“I think about the small pleasures people have in life,” Kim says. “I know how much he enjoys it, and he is a bit of a wine connoisseur.”
In the recent past, while traveling, Kim has even purchased her father fine bottles of wine from far-flung locations. She may not have gotten her father to cease drinking, but her surrender has kept them from butting heads even harder — which isn’t such a terrible thing.
“Remember that, ultimately, people are going to live the way that they want to live, and to not take it personally if your family member doesn’t adhere to your prescription,” says journalist and media personality Max Lugavere, whose work focuses on healthy diets. Ten years ago, Lugavere was faced with such difficult conversations of his own. His mother was diagnosed with a rare form of dementia at the relatively young age of 58. For Lugavere, who is the oldest of three boys and was always close to his mom, he says the news was “like a bomb going off in my universe.”
“From that point on I became obsessed with trying to understand why this would have happened to her, what could be done, if anything, to help her at that point, and what could be done to prevent it from happening to myself,” Lugavere says. (There are some indications that, especially with rarer types of dementia, the disease has strong genetic links.) His research took him down a rabbit hole where he learned about the best foods for a healthy brain. By the time he poked his head out again, he’d penned what would become a bestselling book, Genius Foods: Become Smarter, Happier, and More Productive While Protecting Your Brain for Life.
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In some moments soon after his mother’s diagnosis, Lugavere’s behavior was similar to that of Kim and her sisters’, part of what he describes as a “learning curve.” He invaded his mom’s kitchen and threw out all the various cooking oils he found, like vegetable and canola oils, often high in not-good fats, and replaced them with extra virgin olive oil and avocado oil. This aggressive maneuver was still grounded in mindfulness, however, because he knew those items could be swapped out while not inflicting on his mother a noticeable change in quality of life.
Lugavere also pointedly told his mom to stop eating foods made of refined grains, which, in the case of his mother’s diet, included bagged pretzels, cupcakes and cookies. (Among other concerns, studies show that the consumption of refined grains increases the risk of heart attack and early death.) But when Lugavere found out she was still working such items into her diet behind his back, he relented.
“She would feel guilty around me if she were eating some of these foods,” Lugavere recalls. “The last thing that I would ever want my mom to feel is guilt or shame or to feel like she needs to be sneaky with the foods that are going to make her happy, so that [approach] didn’t last very long.”
He changed course and decided instead to lead by example. Lugavere began incorporating dark green leafy vegetables in his diet, as well as nuts and fish, among other “brain foods” and generally healthy items that boasted a high concentration of nutrient value. In seeing his changes — and his research from credible sources — his mother altered her eating habits as well.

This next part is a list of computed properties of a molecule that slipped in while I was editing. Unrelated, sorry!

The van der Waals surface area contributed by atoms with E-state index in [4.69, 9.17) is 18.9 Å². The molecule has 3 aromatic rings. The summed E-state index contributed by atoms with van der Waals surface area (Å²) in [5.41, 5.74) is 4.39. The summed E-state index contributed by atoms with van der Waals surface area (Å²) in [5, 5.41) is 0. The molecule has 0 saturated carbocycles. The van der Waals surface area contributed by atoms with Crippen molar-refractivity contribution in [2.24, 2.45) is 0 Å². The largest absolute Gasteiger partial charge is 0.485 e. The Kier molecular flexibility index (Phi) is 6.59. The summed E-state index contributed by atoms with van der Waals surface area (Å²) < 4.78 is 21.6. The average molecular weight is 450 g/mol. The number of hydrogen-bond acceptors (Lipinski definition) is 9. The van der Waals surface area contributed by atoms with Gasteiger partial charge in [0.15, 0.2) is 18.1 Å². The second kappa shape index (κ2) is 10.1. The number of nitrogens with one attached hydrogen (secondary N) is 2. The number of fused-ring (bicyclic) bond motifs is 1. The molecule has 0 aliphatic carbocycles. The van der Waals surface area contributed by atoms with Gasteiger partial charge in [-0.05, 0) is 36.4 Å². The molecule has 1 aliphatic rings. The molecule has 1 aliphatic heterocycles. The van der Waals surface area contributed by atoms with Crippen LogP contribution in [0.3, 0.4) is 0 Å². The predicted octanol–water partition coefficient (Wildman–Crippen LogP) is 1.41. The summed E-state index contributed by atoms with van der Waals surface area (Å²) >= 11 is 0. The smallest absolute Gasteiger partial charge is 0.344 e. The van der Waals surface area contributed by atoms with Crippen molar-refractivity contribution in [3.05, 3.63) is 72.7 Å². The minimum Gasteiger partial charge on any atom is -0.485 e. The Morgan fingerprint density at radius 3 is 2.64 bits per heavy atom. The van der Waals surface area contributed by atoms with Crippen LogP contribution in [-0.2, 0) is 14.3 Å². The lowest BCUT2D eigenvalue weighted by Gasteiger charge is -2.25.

Whether or not the changes to Lugavere’s mother’s diet helped her live longer is something he’ll never truly know. Though he says her dementia seemed to progress somewhat slowly, it did continue to worsen, and two years ago she passed away. But if nothing else, her life-altering diagnosis motivated Lugavere to improve his own diet, fitness routine, and overall health.
Every parent/offspring relationship is different, and each individual’s health and approach to life is unique to their own experience. So, of course, there’s no one way for sons and daughters to talk to their parents, especially the ones who are getting up there in age, about diet and fitness. The conversation could call for a mix of delicate nudges to get them out of the driver’s seat or a hands-on takeover of the steering wheel.
In addition to the motivational interviews, Singer suggests that sons and daughters sign their parents up for fresh food delivery services or meal preparation kits, if they’re affordable enough. Perhaps parents will find “positive peer pressure” in senior citizens’ walking groups, she adds, and in cases when staying active is challenging for parents, sons and daughters can invest in devices that make it easier for them to move around.
Singer points out that in many cases parents will respond positively just to their kids showing an interest and concern.
“I don’t think it’s for lack of desire,” Singer says about many older people who may disregard their health and fitness. “I think oftentimes it’s just a lack of energy or boredom, a lack of time.”
In talking to parents about their health, Lugavere says one way that sons and daughters can’t go wrong is by leading with love.
“Being able to have these conversations is really important,” Lugavere says. But, he adds, “What you have to do is put your relationship first.”
“We’re not trying to nag you to just do an activity more as, like, a chore,” says admitted parent-nagger extraordinaire Kim. “We really are showing you that we care about your health and want you to live a long life.”